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GOP voters infuriated by primary cancellations to protect Trump from challengers

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Republican voters are frustrated by states canceling GOP primaries to boost President Donald Trump’s re-election chances.

The president is currently facing three primary challengers in former Massachusetts Gov. Bill Weld, former Illinois Rep. Joe Walsh and former South Carolina Gov. Mark Sanford, and many GOP voters are angry that states are taking steps to throttle their campaigns, reported Business Insider.

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Trump currently enjoys an 88 percent approval rating within the Republican Party, and the Republican National Committee has already raised $51 million for his re-election campaign in this year’s second quarter.

But at least four states — Arizona, Kansas, Nevada and South Carolina — are planning to cancel their primaries or caucuses to deny delegates to those long-shot challengers.

Business Insider, which will host the first 2020 GOP debate, between Walsh and Weld, on Sept. 24, polled 1,142 Republican primary voters to measure their opinions on the cancellations.

The website focused on 353 slightly, somewhat, and very conservative voters, and found that 21 percent disagree with the cancellations, and another 28 percent believed the cancellations were wrong, even if the outcome was assured.

The poll found that 18 percent of those voters could not justify the expense of a primary if the outcome was assured, and 16 percent said Trump could run the GOP however he saw fit.

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Another 17 percent did not know how they felt about the cancellations.

The vast majority of self-identified Republicans who supported primary challenges to Trump strongly disagreed with the cancellations.

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‘Moscow Mitch’ blunder means Donald Trump can never be vindicated: Harvard Law’s Laurence Tribe

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Constitutional law expert Laurence Tribe blasted Senate Majority Leader Mitch McConnell (R-KY) for violating a legal principle that has existed for over 1,000 -- and his move means that President Donald Trump can never be vindicated during impeachment.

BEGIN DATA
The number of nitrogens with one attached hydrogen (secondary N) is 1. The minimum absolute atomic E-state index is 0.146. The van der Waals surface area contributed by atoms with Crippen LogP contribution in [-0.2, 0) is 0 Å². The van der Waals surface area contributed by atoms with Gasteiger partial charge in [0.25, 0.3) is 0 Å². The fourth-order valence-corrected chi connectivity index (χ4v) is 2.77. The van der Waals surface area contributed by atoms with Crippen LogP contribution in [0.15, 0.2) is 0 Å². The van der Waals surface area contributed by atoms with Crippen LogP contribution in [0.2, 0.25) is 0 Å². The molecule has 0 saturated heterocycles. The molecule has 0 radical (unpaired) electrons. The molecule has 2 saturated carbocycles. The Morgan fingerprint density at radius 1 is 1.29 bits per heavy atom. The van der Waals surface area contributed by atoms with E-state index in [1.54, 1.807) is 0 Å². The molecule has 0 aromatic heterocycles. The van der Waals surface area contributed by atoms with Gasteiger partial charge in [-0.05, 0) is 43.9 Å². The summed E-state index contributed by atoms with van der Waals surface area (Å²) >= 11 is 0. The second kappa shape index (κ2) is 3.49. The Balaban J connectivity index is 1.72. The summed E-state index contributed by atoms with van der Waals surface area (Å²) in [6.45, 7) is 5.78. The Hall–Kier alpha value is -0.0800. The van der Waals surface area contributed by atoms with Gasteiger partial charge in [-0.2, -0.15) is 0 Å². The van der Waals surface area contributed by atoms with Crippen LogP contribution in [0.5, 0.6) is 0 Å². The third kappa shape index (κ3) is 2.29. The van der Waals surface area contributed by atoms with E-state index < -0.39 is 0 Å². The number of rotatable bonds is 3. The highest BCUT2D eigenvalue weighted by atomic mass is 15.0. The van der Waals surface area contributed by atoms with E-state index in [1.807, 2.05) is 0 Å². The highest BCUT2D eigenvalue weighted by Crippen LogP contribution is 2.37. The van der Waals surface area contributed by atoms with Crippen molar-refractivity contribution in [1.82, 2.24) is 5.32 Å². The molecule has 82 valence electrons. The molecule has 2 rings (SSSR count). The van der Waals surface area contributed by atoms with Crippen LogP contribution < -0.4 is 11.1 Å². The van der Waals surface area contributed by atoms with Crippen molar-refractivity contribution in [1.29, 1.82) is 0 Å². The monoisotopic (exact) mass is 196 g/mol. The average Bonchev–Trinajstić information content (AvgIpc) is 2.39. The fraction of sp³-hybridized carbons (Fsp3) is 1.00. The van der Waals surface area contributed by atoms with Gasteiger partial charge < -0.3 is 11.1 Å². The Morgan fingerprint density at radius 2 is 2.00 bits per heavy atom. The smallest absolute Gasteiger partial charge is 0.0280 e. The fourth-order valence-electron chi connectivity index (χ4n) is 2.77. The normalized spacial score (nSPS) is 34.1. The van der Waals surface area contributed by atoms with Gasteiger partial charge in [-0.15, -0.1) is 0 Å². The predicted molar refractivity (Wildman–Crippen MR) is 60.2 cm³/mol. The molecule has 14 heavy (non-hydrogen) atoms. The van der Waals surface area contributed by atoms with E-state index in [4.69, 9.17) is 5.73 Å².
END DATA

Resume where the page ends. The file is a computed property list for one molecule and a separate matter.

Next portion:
Tribe, who has taught at Harvard Law School for 50 years and argued 36 cases before the United States Supreme Court, has been advising Speaker Nancy Pelosi and House Democrats during the impeachment inquiry. He was interviewed on Friday by MSNBC chief legal correspondent Ari Melber.

Tribe said, "what it looks like is that the majority leader is going to conduct this trial as though he's a member of the defense team," Tribe said. "You know, it's an ancient principle, centuries-old -- actually over a millennium old -- that you can't be a judge on your own case and effectively, to allow Donald Trump to call the shots, violates that principle."

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Democrats ‘are being more republican than Republicans’ in Judiciary Committee memo: Post columnist

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A Washington Post editorial is singing the praises of the Judiciary Committee's memo about the impeachment charges President Donald Trump is facing. The memo, titled “Constitutional Grounds for Presidential Impeachment” details the fundamental principles of the Constitution the founders outlined to guarantee the country wouldn't fall at the hands of corruption.

"The memo is remarkably originalist. Regardless of what happens with the impeachment, we are getting a much-needed civics lesson," The Post explained.

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Victim of Stephen Miller policy was murdered and dismembered — his body was found in 2 suitcases

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Controversial White House advisor Stephen Miller has pushed President Donald Trump to enact harsh immigration policies, which are getting more attention after a grisly murder.

"A 35-year-old man from El Salvador returned to Mexico under a controversial Trump administration program was brutally murdered in Tijuana while waiting for an outcome to his U.S. asylum case, according to his family’s attorney,'" The Sand Diego Union-Tribune reported Friday. "During a seven-month period, the man and his family repeatedly told U.S. officials — including a San Diego immigration court judge, officials with Immigration and Customs Enforcement and border agents with U.S. Customs and Border Protection — that they were not safe in Tijuana, the lawyer said."

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